The School District first argues that there was no basis for the chancellor to take remedial action because by converting Baxter into a middle grade center students were merely transferred from one segregated school to another, and thus, the School District action created no "incremental segregative effect." The School District further argues that the Supreme Court of the United States has limited the power of a court of equity in school desegregation cases only to situations where School District action in fact causes an "incremental segregative effect." See Dayton Board of Education v. Brinkman, 433 U.S. 406 (1977). Such reliance on Dayton, supra, is misplaced. Dayton limited the equity powers of federal district courts in fashioning remedies for segregation caused by admittedly neutral school board decisions which did not cure the prior violation of federal constitutional rights. Neither the Dayton decision nor the language therein can at this late date breathe new life into the School District's old argument that it has done no harm because it has not increased segregation in the Pittsburgh schools. To make clear what was stated in our prior decision in Rankin, supra, the violation of the Commission's order was the specific illegal conduct which justified the chancellor's remedial action. The order as well as the guidelines of the Commission were in turn directed to the affirmative legislative policy of the Commonwealth evidenced by Section 7 of the Pennsylvania Human Relations Act*fn3 that its school systems be desegregated. See Pennsylvania Human Relations Commission v. Norristown Area School District, 20 Pa. Commonwealth Ct. 555,
[ 39 Pa. Commw. Page 227342]
A.2d 464, aff'd, 473 Pa. 334, 374 A.2d 671 (1977); Pennsylvania Human Relations Commission v. School District of Philadelphia, 23 Pa. Commonwealth Ct. 312, 352 A.2d 200 (1976).
Having so concluded, however, we must agree with the School District that the chancellor exceeded his powers in ordering the School District to "cooperate" with a committee selected by appellees, parents of Reizenstein Middle School and the Commission. As this Court noted in Rankin, supra, the inherent discretionary power of school boards regarding the assignment of students*fn4 is properly limited only by orders of the Commission. See Uniontown Area School District v. Pennsylvania Human Relations Commission, 455 Pa. 52, 313 A.2d 156 (1973); Zebra v. Pittsburgh School District, 449 Pa. 432, 296 A.2d 748 (1972).
Accordingly, we will enter the following
And Now, December 13, 1978, the order of the Court of Common Pleas of Allegheny County at No. G.D. 75-19178 in Equity, dated May 19, 1978, as amended by the order dated August 3, 1978, as further amended by the order of August 4, 1978, is hereby affirmed with the modification that there be and is hereby deleted therefrom the direction that the School District "cooperate" with a committee selected by appellees, parents of Reizenstein Middle School and the Commission.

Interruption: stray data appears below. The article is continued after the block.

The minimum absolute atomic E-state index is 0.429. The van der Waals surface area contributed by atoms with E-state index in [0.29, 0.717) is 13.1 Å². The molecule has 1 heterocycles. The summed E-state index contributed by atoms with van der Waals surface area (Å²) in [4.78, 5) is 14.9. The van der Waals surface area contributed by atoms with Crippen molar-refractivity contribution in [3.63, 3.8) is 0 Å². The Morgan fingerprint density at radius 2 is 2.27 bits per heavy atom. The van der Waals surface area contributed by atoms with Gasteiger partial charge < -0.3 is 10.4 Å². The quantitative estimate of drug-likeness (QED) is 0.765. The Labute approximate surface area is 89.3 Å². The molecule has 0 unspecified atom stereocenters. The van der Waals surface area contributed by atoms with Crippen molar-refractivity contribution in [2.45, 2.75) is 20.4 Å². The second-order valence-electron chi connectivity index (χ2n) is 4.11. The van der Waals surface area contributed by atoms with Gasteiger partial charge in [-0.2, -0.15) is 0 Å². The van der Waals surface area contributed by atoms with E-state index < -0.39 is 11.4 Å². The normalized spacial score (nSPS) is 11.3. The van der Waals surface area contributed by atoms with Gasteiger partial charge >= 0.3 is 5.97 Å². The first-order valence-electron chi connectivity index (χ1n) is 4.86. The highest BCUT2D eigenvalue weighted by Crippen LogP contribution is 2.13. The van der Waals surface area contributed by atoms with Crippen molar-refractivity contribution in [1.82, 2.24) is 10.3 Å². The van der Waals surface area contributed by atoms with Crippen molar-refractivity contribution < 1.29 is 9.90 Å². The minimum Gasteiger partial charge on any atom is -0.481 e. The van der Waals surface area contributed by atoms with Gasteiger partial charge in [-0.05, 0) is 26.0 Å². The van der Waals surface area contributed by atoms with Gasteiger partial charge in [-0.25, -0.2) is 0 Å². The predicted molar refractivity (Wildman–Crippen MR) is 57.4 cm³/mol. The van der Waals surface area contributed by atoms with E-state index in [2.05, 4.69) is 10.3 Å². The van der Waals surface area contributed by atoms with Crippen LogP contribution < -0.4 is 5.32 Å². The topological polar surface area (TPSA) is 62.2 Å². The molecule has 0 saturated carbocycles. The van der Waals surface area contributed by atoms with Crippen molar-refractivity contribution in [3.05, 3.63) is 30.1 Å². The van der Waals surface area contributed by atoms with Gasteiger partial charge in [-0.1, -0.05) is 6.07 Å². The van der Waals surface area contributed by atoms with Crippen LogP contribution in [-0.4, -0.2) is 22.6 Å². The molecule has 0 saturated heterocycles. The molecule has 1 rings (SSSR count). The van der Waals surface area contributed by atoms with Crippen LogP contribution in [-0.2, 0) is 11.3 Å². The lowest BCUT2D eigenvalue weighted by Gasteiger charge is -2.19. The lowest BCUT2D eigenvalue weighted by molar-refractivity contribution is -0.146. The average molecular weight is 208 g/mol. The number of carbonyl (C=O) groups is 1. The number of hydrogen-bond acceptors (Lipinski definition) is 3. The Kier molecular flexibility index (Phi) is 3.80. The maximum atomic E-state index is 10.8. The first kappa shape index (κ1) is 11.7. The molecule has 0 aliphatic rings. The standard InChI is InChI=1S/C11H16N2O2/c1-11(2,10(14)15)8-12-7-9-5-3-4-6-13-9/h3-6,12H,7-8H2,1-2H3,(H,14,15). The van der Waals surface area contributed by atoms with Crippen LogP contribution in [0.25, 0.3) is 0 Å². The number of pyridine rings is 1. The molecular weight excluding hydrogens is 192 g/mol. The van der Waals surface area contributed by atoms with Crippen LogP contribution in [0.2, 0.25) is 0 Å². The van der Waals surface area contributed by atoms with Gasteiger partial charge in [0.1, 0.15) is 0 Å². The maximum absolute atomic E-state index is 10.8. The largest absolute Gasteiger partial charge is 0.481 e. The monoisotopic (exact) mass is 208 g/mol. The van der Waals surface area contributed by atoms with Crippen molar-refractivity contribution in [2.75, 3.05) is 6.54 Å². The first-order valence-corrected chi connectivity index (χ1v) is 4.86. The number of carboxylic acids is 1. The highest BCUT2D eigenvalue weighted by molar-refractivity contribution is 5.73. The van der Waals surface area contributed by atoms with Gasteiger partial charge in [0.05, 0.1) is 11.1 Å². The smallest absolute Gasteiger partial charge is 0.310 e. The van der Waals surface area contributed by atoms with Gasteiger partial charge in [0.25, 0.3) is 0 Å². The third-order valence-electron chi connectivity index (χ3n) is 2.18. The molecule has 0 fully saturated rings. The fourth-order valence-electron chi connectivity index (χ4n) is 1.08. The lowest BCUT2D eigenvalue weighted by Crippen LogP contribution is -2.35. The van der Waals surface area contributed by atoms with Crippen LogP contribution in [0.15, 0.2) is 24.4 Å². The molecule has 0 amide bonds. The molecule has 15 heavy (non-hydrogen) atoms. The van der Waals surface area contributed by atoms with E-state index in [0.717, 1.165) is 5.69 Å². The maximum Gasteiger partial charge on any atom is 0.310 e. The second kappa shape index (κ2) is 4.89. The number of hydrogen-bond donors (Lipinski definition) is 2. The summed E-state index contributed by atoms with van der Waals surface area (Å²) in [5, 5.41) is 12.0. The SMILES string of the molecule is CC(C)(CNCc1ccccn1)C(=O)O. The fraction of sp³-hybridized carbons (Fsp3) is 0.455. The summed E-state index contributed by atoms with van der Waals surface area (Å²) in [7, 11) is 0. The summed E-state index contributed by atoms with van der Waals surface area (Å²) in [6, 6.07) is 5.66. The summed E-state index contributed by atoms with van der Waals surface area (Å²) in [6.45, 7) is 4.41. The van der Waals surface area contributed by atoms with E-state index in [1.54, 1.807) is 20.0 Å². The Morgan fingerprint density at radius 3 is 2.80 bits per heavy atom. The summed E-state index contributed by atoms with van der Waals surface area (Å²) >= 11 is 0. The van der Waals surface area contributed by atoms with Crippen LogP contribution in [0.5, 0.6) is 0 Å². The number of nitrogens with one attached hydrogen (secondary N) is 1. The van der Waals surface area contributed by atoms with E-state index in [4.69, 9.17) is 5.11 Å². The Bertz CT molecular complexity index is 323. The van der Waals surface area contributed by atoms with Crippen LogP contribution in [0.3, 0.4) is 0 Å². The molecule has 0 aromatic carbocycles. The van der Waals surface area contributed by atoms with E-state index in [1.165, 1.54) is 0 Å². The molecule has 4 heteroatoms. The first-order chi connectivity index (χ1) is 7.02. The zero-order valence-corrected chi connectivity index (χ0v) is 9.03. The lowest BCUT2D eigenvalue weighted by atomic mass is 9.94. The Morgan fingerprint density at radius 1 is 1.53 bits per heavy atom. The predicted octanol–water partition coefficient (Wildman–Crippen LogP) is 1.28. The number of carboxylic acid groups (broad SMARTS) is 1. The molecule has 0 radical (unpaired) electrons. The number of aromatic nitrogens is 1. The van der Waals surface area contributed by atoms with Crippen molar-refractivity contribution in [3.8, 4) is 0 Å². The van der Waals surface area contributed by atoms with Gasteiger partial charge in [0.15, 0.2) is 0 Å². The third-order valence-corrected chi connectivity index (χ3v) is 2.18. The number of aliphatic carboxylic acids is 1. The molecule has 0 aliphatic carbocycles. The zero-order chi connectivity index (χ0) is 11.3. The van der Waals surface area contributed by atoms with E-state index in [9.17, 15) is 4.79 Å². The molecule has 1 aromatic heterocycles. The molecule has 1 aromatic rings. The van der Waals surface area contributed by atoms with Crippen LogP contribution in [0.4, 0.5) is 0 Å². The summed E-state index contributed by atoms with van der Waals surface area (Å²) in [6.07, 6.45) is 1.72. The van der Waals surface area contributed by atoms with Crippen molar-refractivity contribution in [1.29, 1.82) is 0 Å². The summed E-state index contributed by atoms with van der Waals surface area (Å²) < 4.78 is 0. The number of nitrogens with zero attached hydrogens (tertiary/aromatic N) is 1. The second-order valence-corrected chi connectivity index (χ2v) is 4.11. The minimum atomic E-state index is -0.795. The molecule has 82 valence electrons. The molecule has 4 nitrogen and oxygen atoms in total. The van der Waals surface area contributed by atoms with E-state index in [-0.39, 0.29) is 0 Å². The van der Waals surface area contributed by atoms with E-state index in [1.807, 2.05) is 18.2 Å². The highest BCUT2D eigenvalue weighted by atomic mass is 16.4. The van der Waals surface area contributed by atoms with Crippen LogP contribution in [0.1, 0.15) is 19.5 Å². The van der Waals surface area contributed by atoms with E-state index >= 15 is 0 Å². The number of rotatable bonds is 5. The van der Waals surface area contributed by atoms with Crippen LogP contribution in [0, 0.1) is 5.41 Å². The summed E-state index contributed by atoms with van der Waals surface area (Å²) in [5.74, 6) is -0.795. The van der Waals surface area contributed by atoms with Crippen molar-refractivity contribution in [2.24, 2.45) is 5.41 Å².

Decrees affirmed as modified.
Concurring and Dissenting Opinion by Judge Craig:
I concur with the order of the majority of the court and the able opinion of Judge Wilkinson in
[ 39 Pa. Commw. Page 228]
support of that order, with the exception of that lesser aspect of the decision which deletes from the lower court's order the direction concerning cooperation, as to which I respectfully dissent.
With the following emphasis being my own, I point out that the questioned portion of Judge Flaherty's amending order of August 3, 1978, dealing with submission of a comprehensive plan, actually states that:
[T]he plaintiffs shall select a committee which shall cooperate with the School District of the City of Pittsburgh in the formulation of the said plan along with amicus curiae in the case.
I note that the quoted language imposes a mandate upon the plaintiffs rather than upon the school district. Although there may be a technical question concerning the directing of a mandate to the plaintiffs who instituted the proceeding, it would seem that the absence of objection by those plaintiffs clears up the technicality.
Thus viewed, the quoted wording cannot, and should not, be interpreted as requiring the School District to subject its proposed plan to veto by either a committee of plaintiffs or amicus curiae.
A fair interpretation of this language is that it is a direction to plaintiffs that they organize themselves to remain in cooperative communication with the school district during formulation of the plan, not to supervise the school district, but so that the school district may afford to itself the benefit of input from an identifiable representation of those who have established standing in the case.
Because one of the problems in the history of this matter appears to be difficulty of communication, I would permit the questioned portion of the order to stand.